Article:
The Malaysian government needs to “respect the mandate” given by Malaysians in the last General Election (GE) unless there is “incontrovertible evidence” that the people want the Goods and Services Tax (GST) to be reinstated, said the country’s Finance Minister Lim Guan Eng.
Lim told reporters today (4 Oct) after the Ministry of Finance’s monthly assembly that it was evident that the people opposed the six per cent GST in the last GE. The Pakatan Harapan government had thus abolished the tax according to its election manifesto.
“Unless there is incontrovertible evidence that this (wanting GST back) is the will of the people, I think we have to respect the mandate given by the people of Malaysia in the last general election,” he said.
Lim added that inflation will rise should the GST be reimplemented at its original rate of six per cent.
“Abolishing GST has its impact. We have one of the lowest inflations in the world at 1.5% last month and we expect not to exceed this for the whole year,” he said.
The Pakatan Harapan presidential council, however, will eventually make a decision on whether the tax will be reimplemented, added the Finance Minister.
Bernama reported Malaysian Prime Minister Mahathir Mohamad as saying on Thu (3 Oct) that while it is too late to incorporate the tax into the 2020 Budget, which is to be tabled this month, the government will still consider doing so in the future at a lower rate in a bid to supplement government coffers.
“If that is what the people want, we will review it, if it is better than SST,” he said.
The Malaysian Institute of Economic Research suggested the government to reintroduce the GST at a lower rate of three per cent, Bernama reported.
Bank Islam Malaysia Bhd chief economist Afzanizam Abdul Rashid told Bernama that the possible reimplementation of the GST “would be good in terms of increasing the government’s revenue, as relying on oil revenue is risky as oil prices are constantly in a volatile situation”.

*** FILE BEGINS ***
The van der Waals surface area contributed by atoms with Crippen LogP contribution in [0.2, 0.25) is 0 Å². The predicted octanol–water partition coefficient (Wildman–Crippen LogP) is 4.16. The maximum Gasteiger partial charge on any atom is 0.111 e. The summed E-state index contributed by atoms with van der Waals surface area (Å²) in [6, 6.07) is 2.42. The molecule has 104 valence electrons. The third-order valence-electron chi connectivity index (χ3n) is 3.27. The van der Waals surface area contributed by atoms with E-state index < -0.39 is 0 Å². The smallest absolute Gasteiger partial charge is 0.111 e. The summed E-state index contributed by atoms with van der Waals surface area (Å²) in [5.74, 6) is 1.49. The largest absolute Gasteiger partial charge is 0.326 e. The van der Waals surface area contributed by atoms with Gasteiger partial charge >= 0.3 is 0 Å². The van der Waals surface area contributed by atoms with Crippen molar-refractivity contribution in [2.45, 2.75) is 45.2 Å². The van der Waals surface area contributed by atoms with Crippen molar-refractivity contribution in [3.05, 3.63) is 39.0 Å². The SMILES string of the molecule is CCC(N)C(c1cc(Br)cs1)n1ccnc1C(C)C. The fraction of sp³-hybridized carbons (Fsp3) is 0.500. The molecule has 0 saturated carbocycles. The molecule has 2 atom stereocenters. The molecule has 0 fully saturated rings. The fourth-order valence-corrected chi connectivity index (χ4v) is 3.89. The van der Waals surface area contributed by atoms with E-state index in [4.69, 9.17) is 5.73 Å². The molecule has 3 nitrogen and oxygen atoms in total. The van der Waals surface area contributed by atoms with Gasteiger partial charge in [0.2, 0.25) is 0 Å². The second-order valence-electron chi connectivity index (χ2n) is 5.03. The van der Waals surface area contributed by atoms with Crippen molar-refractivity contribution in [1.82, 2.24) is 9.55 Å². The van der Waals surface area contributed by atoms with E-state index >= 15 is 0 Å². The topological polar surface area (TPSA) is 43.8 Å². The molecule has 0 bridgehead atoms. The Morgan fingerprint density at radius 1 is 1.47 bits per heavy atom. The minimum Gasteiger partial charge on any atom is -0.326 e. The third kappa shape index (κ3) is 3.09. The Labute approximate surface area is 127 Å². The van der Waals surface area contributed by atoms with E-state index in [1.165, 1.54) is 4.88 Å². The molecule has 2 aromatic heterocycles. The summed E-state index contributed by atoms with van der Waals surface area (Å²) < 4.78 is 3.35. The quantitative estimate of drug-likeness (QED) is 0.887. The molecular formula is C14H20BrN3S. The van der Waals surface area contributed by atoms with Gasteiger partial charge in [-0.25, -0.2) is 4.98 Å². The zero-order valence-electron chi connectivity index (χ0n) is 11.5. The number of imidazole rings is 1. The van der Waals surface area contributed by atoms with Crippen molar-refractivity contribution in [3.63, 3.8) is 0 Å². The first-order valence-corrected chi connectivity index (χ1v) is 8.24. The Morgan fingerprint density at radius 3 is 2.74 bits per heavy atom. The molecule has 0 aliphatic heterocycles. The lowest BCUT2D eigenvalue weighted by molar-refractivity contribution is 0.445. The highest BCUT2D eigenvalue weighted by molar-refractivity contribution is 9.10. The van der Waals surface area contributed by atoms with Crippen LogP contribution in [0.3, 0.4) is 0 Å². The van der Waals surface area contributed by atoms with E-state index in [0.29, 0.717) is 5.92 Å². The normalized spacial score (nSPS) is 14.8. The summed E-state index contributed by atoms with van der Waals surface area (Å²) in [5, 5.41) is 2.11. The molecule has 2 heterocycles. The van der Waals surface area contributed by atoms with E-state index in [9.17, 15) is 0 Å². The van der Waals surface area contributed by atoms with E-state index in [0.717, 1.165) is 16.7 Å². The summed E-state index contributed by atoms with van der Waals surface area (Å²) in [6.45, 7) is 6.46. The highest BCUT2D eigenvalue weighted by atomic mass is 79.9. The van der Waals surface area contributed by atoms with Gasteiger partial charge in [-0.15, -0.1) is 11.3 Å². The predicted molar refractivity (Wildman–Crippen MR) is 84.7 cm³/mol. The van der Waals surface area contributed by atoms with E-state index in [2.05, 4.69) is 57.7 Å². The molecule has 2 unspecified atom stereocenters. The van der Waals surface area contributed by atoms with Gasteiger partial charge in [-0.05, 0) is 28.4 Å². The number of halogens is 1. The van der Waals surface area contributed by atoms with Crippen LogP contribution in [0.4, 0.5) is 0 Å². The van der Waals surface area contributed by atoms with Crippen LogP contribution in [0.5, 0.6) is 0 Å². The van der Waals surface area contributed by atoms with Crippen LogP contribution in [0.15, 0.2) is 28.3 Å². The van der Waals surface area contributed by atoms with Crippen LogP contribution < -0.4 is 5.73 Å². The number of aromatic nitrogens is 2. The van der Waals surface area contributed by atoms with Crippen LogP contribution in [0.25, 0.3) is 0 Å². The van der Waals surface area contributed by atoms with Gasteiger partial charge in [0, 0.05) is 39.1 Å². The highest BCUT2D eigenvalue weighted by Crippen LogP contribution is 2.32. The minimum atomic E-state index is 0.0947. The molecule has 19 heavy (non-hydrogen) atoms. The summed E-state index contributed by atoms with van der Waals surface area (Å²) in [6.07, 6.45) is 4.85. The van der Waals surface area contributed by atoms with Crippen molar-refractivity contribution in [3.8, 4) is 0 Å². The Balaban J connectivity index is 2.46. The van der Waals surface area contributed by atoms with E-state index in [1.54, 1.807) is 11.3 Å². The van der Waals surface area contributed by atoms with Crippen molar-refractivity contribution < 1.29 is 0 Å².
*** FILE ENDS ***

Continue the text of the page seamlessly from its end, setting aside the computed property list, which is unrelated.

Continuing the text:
An analyst who was not named told Bernama that a stronger tax base “would not only boost the local economy, but could also strengthen the equity market as 70 per cent of the local bourse is government-linked”.
“A stable tax collection will lead to a stronger fiscal position, hence reducing the dependency on the cash reserves held by sovereign funds and Petronas. It would be a short-term pain but for a long-term gain,” she said.
Tax consultant and chairman of Axcelasia Inc. Veerinderjeet Singh however told The Edge Financial Daily that the government should seek to improve the efficiency of the current Sales and Services Tax (SST), or even include some of the more useful elements from the GST into the SST to boost the latter tax.
“One reason the SST revenue is lower than what was generated by the GST is that the scope of items covered by the SST is much lower than what was covered by the GST.
“If we can enhance and widen the scope and tax base of the SST and enforce it well as well, as tweak it into ensuring that cascading of prices is curtailed, then we should see an increase in tax revenue,” said Veerinderjeet.
Affin Hwang Investment Bank Bhd chief economist Alan Tan told The Edge Financial Daily: “[T]he current government’s revenue collection is substantial, [so] even without the implementation of the GST, the government is still on track to achieve the fiscal deficit of 3.4% this year and 3.2% next year”.
The GST was first introduced by the Malaysian Parliament in Apr 2015 under former premier Najib Razak. However, following the change of government in May last year, the tax was replaced with the SST in Sep last year.